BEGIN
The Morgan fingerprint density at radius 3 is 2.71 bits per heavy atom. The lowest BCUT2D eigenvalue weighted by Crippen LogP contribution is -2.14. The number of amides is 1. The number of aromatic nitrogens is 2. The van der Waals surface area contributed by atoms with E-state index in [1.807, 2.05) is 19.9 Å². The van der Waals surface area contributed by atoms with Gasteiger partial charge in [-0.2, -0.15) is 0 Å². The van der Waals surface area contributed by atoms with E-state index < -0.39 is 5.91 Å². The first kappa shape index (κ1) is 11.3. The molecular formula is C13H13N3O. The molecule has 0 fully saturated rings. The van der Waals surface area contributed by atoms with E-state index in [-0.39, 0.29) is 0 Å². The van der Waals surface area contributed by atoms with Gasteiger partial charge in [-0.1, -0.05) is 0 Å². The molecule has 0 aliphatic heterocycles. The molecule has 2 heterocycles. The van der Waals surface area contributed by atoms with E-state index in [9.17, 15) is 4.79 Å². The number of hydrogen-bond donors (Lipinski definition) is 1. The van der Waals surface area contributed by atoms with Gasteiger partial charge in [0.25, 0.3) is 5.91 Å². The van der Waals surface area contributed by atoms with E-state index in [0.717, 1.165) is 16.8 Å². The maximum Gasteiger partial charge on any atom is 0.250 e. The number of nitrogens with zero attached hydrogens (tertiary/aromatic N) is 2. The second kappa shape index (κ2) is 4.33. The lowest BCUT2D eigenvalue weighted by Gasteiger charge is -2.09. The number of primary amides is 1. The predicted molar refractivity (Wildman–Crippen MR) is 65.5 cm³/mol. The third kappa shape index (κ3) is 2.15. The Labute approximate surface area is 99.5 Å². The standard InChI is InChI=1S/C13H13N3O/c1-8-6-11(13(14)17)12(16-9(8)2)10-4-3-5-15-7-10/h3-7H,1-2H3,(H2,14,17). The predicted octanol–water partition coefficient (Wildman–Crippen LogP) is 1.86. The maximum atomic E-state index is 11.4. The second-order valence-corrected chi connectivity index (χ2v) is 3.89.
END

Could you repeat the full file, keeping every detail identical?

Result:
The Morgan fingerprint density at radius 3 is 2.71 bits per heavy atom. The lowest BCUT2D eigenvalue weighted by Crippen LogP contribution is -2.14. The number of amides is 1. The number of aromatic nitrogens is 2. The van der Waals surface area contributed by atoms with E-state index in [1.807, 2.05) is 19.9 Å². The van der Waals surface area contributed by atoms with Gasteiger partial charge in [-0.2, -0.15) is 0 Å². The van der Waals surface area contributed by atoms with E-state index < -0.39 is 5.91 Å². The first kappa shape index (κ1) is 11.3. The molecular formula is C13H13N3O. The molecule has 0 fully saturated rings. The van der Waals surface area contributed by atoms with E-state index in [-0.39, 0.29) is 0 Å². The van der Waals surface area contributed by atoms with Gasteiger partial charge in [-0.1, -0.05) is 0 Å². The molecule has 0 aliphatic heterocycles. The molecule has 2 heterocycles. The van der Waals surface area contributed by atoms with E-state index in [9.17, 15) is 4.79 Å². The number of hydrogen-bond donors (Lipinski definition) is 1. The van der Waals surface area contributed by atoms with Gasteiger partial charge in [0.25, 0.3) is 5.91 Å². The van der Waals surface area contributed by atoms with E-state index in [0.717, 1.165) is 16.8 Å². The maximum Gasteiger partial charge on any atom is 0.250 e. The number of nitrogens with zero attached hydrogens (tertiary/aromatic N) is 2. The second kappa shape index (κ2) is 4.33. The lowest BCUT2D eigenvalue weighted by Gasteiger charge is -2.09. The number of primary amides is 1. The predicted molar refractivity (Wildman–Crippen MR) is 65.5 cm³/mol. The third kappa shape index (κ3) is 2.15. The Labute approximate surface area is 99.5 Å². The standard InChI is InChI=1S/C13H13N3O/c1-8-6-11(13(14)17)12(16-9(8)2)10-4-3-5-15-7-10/h3-7H,1-2H3,(H2,14,17). The predicted octanol–water partition coefficient (Wildman–Crippen LogP) is 1.86. The maximum atomic E-state index is 11.4. The second-order valence-corrected chi connectivity index (χ2v) is 3.89.